Sainsbury's 'feed your family for £50' claim rejected by ad watchdog

Nearly a year after Sainsbury's first promised it could feed families for £50 per week, the Advertising Standards Authority has ruled the claim was overcooked and should not have been made.

In May 2011, the supermarket launched a major marketing campaign, including ads created by Abbott Mead Vickers BBDO and based on several meal plans, around the promise it was possible to feed a family of four for £50 per week.

The ASA has taken 11 months to rule on the case, during which time Sainsbury’s moved on to its current 'Live Well For Less' messaging.

An ASA spokesperson attributed the delay mainly to the increased workload from the extension of its remit to handle claims on brands’ own websites in March last year, but also to the fact that the Sainsbury’s case involved a very technical complaint that was later withdrawn.

Its investigation of the supermarket's campaign was sparked by seven complaints about claims made in a TV ad, an insert and a website.

Despite the alacrity with which rival supermarkets often complain about each others’ claims, none of Sainsbury’s competitors took exception to the ads.

In a long ruling, including a substantial defence from Sainsbury's and input from the Department of Health, the ASA decided the ads were misleading on three counts.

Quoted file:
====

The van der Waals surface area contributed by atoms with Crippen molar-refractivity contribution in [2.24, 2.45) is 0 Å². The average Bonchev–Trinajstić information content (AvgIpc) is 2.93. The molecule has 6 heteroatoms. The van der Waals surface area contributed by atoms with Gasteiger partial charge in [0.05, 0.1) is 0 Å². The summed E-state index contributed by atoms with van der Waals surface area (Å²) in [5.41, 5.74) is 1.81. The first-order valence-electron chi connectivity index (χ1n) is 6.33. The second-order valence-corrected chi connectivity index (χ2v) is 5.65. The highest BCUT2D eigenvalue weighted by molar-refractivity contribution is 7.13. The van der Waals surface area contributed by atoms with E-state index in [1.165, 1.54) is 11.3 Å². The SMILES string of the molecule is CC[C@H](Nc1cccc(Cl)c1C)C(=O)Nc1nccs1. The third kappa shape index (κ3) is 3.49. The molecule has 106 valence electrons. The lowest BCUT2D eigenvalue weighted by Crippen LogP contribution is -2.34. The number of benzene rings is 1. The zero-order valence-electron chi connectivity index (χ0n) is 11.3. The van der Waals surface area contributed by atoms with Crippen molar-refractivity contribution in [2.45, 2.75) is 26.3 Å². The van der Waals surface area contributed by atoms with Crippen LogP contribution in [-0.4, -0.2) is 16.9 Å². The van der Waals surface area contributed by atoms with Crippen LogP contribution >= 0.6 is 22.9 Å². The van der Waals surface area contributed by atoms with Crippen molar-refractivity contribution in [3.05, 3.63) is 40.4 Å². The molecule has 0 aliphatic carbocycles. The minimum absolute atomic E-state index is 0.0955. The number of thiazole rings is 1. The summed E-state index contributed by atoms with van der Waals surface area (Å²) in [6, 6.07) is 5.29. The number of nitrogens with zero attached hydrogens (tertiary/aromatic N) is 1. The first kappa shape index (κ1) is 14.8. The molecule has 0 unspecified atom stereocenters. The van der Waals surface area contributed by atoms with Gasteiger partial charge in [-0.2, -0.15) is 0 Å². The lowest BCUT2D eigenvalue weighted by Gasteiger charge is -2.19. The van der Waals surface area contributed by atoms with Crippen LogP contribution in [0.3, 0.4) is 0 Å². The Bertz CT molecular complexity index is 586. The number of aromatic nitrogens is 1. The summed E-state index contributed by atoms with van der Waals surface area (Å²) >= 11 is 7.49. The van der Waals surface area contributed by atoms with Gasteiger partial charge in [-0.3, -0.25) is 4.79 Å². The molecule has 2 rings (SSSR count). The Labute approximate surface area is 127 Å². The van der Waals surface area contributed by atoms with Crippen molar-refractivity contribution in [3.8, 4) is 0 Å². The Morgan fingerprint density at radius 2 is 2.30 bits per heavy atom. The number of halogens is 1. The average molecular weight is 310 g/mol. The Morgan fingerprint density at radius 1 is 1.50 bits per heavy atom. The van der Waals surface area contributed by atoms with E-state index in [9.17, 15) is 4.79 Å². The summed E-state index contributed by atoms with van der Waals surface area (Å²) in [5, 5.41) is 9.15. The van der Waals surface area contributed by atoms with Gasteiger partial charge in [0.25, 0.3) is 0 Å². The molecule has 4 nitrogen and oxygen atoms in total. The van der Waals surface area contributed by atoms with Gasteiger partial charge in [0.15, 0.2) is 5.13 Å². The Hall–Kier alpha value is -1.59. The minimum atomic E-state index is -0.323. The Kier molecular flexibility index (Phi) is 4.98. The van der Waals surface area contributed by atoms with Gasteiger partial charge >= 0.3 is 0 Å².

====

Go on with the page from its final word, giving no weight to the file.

It ruled they were misleading to suggest readers could meet all their family’s food needs for a week for £50.

This was because while Sainsbury’s worked on the "responsible" basis that its meal plans would supply at least 75% of calories required, allowing snacks and drinks to make up the remainder without overconsumption, the supermarket crucially did not include snacks and drinks in the £50 allowance.

However, the ASA also ruled the ads were misleading because a significant number of consumers would have to buy additional ingredients to those listed on the meal plans, bringing the total cost above £50.

Sainsbury’s, which has also run "feed your family for a fiver" ads, did not respond to requests for comment on how the ruling would affect its future marketing.

As part of the ruling, the retailer was told to ensure that headline prices for meal plans included any integral store cupboard ingredients, unless it held evidence that most or all customers would already have those ingredients at home.

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